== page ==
Betulin and Betulinic acid
Betulin is a naturally occurring triterpene, while betulinic acid is a chemical derivative, having had its alcohol group replaced with a carboxylic acid. Betulinic acid is known to be more biologically active. Both are present in birch trees, and both are concentrated in Inonotus obliquus. By now it should come as no surprise that this virulent fungus can also readily convert Betulin into biologically superior Betulinic acid.
Betulinic acid is known for it's immune supporting properties. Betulinic acid has even been shown to exhibit antimalarial properties in vitro by inhibition of topoisomerase.
Sterols are inherently linked to triterpenes as most are the product of a chemical reaction that involves a triterpene. Inotodiol, lanosterol, and ergosterol peroxide are all sterols that have been isolated from Chaga.
Inotodiol is a tetracyclic triterpene/sterol that supports healthy cell division and more. Inotodiol has therapeutic effects on food allergies due to its mast cell stabilizing activity. Inotodiol also has antiproliferative properties, demonstrated in vitro with human lung adenocarcinoma cells.
Perhaps this is because Inotodiol from Chaga induces atypical maturation in dendritic cells. Dendritic cells are antigen-presenting cells of the mammalian immune system. Their main function is to process antigen material and present it on the cell surface to the T cells of the immune system; they are messengers between the innate and the adaptive immune systems.
Lanosterol is a tetracyclic triterpenoid and is the compound from which all animal and fungal steroids are derived; the precursor of human cholesterol. One of the ways sterols help promote wellness in the body is by reducing the amount of cholesterol absorbed by it.
Ergosterol peroxide is useful in supporting a healthy function of the immune system and healthy cell division.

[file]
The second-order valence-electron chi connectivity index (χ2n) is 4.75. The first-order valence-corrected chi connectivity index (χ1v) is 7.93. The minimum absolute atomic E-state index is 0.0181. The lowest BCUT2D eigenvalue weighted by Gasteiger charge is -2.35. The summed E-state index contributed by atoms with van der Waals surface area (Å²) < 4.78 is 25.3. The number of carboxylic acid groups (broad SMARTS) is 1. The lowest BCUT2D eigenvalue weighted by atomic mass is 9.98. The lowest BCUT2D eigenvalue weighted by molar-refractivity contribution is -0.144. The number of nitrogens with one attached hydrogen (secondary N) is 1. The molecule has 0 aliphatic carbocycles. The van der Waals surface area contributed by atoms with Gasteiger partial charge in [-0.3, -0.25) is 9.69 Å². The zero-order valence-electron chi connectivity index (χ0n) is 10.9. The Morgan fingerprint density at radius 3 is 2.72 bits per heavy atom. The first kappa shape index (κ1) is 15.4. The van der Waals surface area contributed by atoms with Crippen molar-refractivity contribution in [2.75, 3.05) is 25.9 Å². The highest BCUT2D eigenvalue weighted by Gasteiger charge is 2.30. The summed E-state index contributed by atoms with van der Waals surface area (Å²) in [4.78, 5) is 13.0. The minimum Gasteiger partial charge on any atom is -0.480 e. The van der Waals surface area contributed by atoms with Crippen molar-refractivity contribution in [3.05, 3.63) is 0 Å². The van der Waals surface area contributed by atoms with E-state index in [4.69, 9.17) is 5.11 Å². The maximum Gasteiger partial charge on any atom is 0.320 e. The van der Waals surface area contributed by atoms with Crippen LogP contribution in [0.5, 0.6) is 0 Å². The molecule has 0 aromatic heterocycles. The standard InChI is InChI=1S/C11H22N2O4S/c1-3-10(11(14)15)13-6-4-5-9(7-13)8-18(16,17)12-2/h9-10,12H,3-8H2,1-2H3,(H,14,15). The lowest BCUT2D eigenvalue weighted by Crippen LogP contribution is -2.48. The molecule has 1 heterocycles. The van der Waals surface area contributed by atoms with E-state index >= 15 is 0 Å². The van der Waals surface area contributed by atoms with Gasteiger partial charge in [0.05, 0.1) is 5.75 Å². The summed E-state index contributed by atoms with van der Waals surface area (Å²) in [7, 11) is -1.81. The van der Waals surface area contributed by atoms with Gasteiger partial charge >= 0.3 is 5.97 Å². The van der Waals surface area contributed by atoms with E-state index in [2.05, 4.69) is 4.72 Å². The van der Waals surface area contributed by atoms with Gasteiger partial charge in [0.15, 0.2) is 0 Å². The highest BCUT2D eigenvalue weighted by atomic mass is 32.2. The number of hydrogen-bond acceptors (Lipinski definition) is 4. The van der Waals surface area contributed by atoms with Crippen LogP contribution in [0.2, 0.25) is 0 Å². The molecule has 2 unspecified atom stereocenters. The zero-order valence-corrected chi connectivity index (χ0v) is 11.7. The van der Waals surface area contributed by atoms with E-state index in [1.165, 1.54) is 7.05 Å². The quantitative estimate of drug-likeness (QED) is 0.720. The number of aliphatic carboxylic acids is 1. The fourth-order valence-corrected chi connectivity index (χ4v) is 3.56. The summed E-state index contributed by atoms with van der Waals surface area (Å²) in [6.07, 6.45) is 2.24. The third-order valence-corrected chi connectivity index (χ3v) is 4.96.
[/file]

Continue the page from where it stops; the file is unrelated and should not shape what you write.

Lignin is a complex organic polymer deposited in the cell walls of many plants. Besides cellulose and chitin, lignin is the most abundant polymer in nature. Lignin is soluble in both water and ethanol, but studies have quantified nearly double concentrations in ethanol extracts compared to water extracts. Lanosterol benefits the human body by supporting the immune system.
We Don't Know Everything
There is a lot to be said about Chaga’s bioactive constituents. Perhaps the most important thing to be said is that there is still so much to be learned about Inonotus obliquus. Another important factor to consider is that temperature can play an important role in many of these compounds' solubility.
While certain compounds may readily dissolve regardless of temperature, some will only be drawn out from Chaga’s cell walls under higher temperatures. It is also possible that excessive heat could destroy or break down some of these constituents.
What We Do Know
These are not random combinations of independent mechanisms. Being a parasite to living Birch trees, the way that Chaga heals and protects itself from the tree’s immune response is cohesive, systematic and interdependent. We should acknowledge that there is absolute overlap of certain benefits regardless of solubility status.
Proper preparation of this extract, however, is critical. Too much ethanol will precipitate polysaccharides out of the solution. Birch Boys Chaga Tinctures are prepared by first performing a hot water extraction of Chaga in distilled water. We then take the Chaga (post-hot water brew) and soak it in ethanol for 6 weeks. At the end of this soak we heat the Chaga while still soaking in alcohol to get a final pull of its compounds before straining the Chaga away.
Finally, we combine 1 part of the ethanol extract to 3.5 parts of the hot water extract. By keeping the alcohol concentration of the final extract at about 22%, we strive to produce a product that maximizes this synergy while mitigating precipitation of important polysaccharides. We heat both of our solvents, but we never let either of them come to a boil.
We make no guarantees with regard to the concentration of these compounds and the presence of their associated benefits. What we do guarantee: We choose premium specimens of wild, North American Chaga and have used all of the information within our grasp to design an effective extraction procedure that strives to accomplish maximum synergy of healing benefits.
The King of Herbs runs a mean, green, healing machine. We hope this blog has painted a better picture of how it works.
Comment if you enjoyed this blog or have any questions / contributions, and consider sharing the link to this webpage with a fungi-loving friend. Mush love, keep Chaga'n on :-)
Disclaimer: These statements have not been approved by the FDA. Birch Boys products are not intended to fight, treat, cure, or prevent any disease or illness.